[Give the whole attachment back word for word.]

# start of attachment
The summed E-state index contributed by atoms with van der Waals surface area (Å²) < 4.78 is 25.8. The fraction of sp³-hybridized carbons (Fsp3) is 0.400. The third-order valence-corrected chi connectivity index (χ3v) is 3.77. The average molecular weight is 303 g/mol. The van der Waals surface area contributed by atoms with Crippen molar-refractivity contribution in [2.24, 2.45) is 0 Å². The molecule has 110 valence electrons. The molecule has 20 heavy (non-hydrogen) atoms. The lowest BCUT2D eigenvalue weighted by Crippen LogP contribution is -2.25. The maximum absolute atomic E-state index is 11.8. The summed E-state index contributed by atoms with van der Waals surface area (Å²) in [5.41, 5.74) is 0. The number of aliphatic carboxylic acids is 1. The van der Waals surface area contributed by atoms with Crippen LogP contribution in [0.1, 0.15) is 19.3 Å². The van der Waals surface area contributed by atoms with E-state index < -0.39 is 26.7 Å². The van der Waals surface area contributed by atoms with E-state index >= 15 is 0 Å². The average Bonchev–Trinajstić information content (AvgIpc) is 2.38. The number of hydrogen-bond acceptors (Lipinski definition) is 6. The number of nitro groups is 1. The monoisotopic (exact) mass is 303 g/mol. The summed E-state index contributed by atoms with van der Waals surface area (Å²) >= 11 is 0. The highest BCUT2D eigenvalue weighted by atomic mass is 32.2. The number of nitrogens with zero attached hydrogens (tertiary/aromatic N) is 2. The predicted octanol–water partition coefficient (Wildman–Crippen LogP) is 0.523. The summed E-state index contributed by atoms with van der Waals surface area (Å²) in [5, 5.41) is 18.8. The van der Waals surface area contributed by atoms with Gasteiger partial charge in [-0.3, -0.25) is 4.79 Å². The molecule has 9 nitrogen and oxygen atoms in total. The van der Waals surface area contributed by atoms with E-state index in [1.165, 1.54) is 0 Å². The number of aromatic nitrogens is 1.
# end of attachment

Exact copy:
The summed E-state index contributed by atoms with van der Waals surface area (Å²) < 4.78 is 25.8. The fraction of sp³-hybridized carbons (Fsp3) is 0.400. The third-order valence-corrected chi connectivity index (χ3v) is 3.77. The average molecular weight is 303 g/mol. The van der Waals surface area contributed by atoms with Crippen molar-refractivity contribution in [2.24, 2.45) is 0 Å². The molecule has 110 valence electrons. The molecule has 20 heavy (non-hydrogen) atoms. The lowest BCUT2D eigenvalue weighted by Crippen LogP contribution is -2.25. The maximum absolute atomic E-state index is 11.8. The summed E-state index contributed by atoms with van der Waals surface area (Å²) in [5.41, 5.74) is 0. The number of aliphatic carboxylic acids is 1. The van der Waals surface area contributed by atoms with Crippen LogP contribution in [0.1, 0.15) is 19.3 Å². The van der Waals surface area contributed by atoms with E-state index < -0.39 is 26.7 Å². The van der Waals surface area contributed by atoms with E-state index >= 15 is 0 Å². The average Bonchev–Trinajstić information content (AvgIpc) is 2.38. The number of hydrogen-bond acceptors (Lipinski definition) is 6. The number of nitro groups is 1. The monoisotopic (exact) mass is 303 g/mol. The summed E-state index contributed by atoms with van der Waals surface area (Å²) >= 11 is 0. The highest BCUT2D eigenvalue weighted by atomic mass is 32.2. The number of nitrogens with zero attached hydrogens (tertiary/aromatic N) is 2. The predicted octanol–water partition coefficient (Wildman–Crippen LogP) is 0.523. The summed E-state index contributed by atoms with van der Waals surface area (Å²) in [5, 5.41) is 18.8. The van der Waals surface area contributed by atoms with Gasteiger partial charge in [-0.3, -0.25) is 4.79 Å². The molecule has 9 nitrogen and oxygen atoms in total. The van der Waals surface area contributed by atoms with E-state index in [1.165, 1.54) is 0 Å². The number of aromatic nitrogens is 1.